"American Sabor" Tells Miami's Story, the Story of Latino Culture in American Music

Categories: Culture

Photo by Jacob Katel
Turn on the radio and listen to the story of Miami. It's your own story, and it's right there in the danceable grooves, the colorful vibes, the tropical drums.

Latino cultures -- whether Cuban, Puerto Rican, Mexican, Caribbean -- have had an irrevocable influence on American musical traditions, whatever the genre. Miami has been one of the biggest players in this game of sonic fusion, and "American Sabor," the latest exhibition at HistoryMiami, curated by the Smithsonian Institution, EMP Music, and the University of Washington, takes a hard look at these regional contributions from the '40s into the present era.

And thanks to support from the Ford Motor Company, the interactive exhibit is open now through Sunday, Oct. 26, for everyone to enjoy.

"It was a no-brainer," said Joe Avila, community outreach manager for the Ford Motor Company Fund. "We believe and know that art, music, and culture helps to build communities, and also helps to connect families and generations. I invite you to walk around this exhibition and know you're going to find something to relate to."

Photo by Jacob Katel
The exhibit, the first to inhabit HistoryMiami's newly renovated third floor, highlights the immense contributions of Latinos through the tales of five major cities; San Francisco, Los Angeles, San Antonio, New York, and Miami. It's almost impossible to break down decades of creativity, but curators spent years on the project and chose to highlight "elite pioneers," those artists, labels, and genres with the greatest lasting impact who truly innovated and paved the way for generations to come.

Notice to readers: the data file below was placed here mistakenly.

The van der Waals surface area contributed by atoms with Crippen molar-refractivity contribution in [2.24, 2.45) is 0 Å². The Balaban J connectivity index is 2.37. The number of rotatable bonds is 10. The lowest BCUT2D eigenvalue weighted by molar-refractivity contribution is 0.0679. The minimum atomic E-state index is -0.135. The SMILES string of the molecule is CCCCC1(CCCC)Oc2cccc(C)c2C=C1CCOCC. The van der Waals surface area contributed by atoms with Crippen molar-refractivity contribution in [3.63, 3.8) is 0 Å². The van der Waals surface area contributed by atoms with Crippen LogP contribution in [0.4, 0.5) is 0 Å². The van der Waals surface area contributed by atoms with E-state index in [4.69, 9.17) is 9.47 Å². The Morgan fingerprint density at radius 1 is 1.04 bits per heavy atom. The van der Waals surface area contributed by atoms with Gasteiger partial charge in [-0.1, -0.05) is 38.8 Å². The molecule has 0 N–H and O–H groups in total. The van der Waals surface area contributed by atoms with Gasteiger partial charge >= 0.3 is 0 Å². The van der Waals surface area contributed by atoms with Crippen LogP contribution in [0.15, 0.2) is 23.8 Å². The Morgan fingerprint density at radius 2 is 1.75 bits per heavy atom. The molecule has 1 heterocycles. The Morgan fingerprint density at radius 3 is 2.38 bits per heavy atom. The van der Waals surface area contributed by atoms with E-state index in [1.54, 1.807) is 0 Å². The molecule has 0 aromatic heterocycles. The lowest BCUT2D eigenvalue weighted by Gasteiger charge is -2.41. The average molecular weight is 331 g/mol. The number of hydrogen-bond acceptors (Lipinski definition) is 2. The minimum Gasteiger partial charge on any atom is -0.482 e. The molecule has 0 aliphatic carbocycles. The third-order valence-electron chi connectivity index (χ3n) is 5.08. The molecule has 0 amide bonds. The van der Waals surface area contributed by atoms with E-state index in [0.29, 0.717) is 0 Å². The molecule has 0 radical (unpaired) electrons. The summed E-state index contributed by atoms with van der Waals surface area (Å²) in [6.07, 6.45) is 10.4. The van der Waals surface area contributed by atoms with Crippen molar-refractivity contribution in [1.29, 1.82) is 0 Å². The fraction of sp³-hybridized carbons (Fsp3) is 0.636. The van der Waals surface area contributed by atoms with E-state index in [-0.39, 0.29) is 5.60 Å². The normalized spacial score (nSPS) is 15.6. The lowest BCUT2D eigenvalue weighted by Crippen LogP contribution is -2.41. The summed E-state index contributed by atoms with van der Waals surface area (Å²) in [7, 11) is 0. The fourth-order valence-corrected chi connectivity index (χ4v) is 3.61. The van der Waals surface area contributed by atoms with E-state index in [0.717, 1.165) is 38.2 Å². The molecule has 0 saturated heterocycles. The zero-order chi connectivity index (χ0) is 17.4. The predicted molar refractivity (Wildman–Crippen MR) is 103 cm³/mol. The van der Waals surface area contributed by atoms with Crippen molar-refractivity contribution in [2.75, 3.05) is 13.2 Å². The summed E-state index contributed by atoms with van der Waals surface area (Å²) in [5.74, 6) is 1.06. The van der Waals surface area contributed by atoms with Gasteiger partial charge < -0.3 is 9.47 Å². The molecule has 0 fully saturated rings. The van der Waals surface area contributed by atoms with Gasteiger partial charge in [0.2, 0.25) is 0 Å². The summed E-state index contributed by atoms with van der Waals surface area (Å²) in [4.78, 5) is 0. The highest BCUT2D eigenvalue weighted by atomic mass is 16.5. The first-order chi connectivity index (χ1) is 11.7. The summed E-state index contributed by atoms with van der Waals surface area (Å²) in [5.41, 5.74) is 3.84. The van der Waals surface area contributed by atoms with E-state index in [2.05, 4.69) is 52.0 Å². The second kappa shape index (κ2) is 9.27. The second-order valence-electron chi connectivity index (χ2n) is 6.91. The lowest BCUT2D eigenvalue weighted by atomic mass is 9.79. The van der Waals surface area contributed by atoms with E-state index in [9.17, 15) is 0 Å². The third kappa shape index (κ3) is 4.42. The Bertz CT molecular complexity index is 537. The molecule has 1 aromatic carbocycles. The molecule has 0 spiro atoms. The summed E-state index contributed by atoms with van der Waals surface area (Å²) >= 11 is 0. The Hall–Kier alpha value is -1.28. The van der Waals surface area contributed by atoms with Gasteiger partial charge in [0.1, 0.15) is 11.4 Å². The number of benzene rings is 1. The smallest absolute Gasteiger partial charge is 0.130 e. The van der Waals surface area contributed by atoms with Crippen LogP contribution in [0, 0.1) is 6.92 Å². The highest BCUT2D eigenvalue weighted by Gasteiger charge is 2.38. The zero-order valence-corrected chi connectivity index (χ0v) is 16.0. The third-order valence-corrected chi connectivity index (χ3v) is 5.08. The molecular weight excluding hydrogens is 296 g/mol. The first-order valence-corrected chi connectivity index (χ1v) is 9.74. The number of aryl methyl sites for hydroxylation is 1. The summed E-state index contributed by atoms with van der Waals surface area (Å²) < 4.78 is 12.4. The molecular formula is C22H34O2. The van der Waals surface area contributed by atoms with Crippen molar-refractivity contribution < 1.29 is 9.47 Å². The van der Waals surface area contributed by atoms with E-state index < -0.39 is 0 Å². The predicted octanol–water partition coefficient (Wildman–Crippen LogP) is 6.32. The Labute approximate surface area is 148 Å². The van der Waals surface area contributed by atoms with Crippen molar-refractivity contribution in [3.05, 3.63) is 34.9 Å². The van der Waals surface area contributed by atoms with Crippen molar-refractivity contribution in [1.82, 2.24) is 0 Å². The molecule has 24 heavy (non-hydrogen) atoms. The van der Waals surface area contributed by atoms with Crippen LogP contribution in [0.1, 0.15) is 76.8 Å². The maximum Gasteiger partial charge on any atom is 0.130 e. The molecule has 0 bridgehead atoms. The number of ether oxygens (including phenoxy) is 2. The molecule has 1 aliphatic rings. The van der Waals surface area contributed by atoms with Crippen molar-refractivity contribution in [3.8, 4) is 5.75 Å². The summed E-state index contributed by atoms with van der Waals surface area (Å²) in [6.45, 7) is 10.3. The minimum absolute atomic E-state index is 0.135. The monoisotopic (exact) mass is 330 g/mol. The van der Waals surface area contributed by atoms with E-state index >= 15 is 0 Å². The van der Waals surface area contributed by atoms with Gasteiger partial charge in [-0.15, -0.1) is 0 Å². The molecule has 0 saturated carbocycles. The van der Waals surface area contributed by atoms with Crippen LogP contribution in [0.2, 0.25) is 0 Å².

A study such as this has in fact never been conducted, but it has never been any less important.

Photo by Jacob Katel
"Musicians create their music. It's about their creation, it's not about the history of the creation," says Evelyn Figueroa, project director at the Smithsonian Institution. "There are very, very few museums that have dedicated themselves to collect about Latino music.

"The Smithsonian is trying to open the door to have a place where we can document, through the exhibitions that we do, important histories in this country that are fundamental to society, and then have them deposited in a public archive like the Smithsonian has, where it is accessible and free to everybody," she continues. "'American Sabor' and all of the information that is in there is extremely important."

Location Info



101 W. Flagler St., Miami, FL

Category: General

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Why isn't this free? It's a county museum paid for by taxes on the people who live here. The only people who don't have to pay are kids under 5 and they could care less about the exhibit. 

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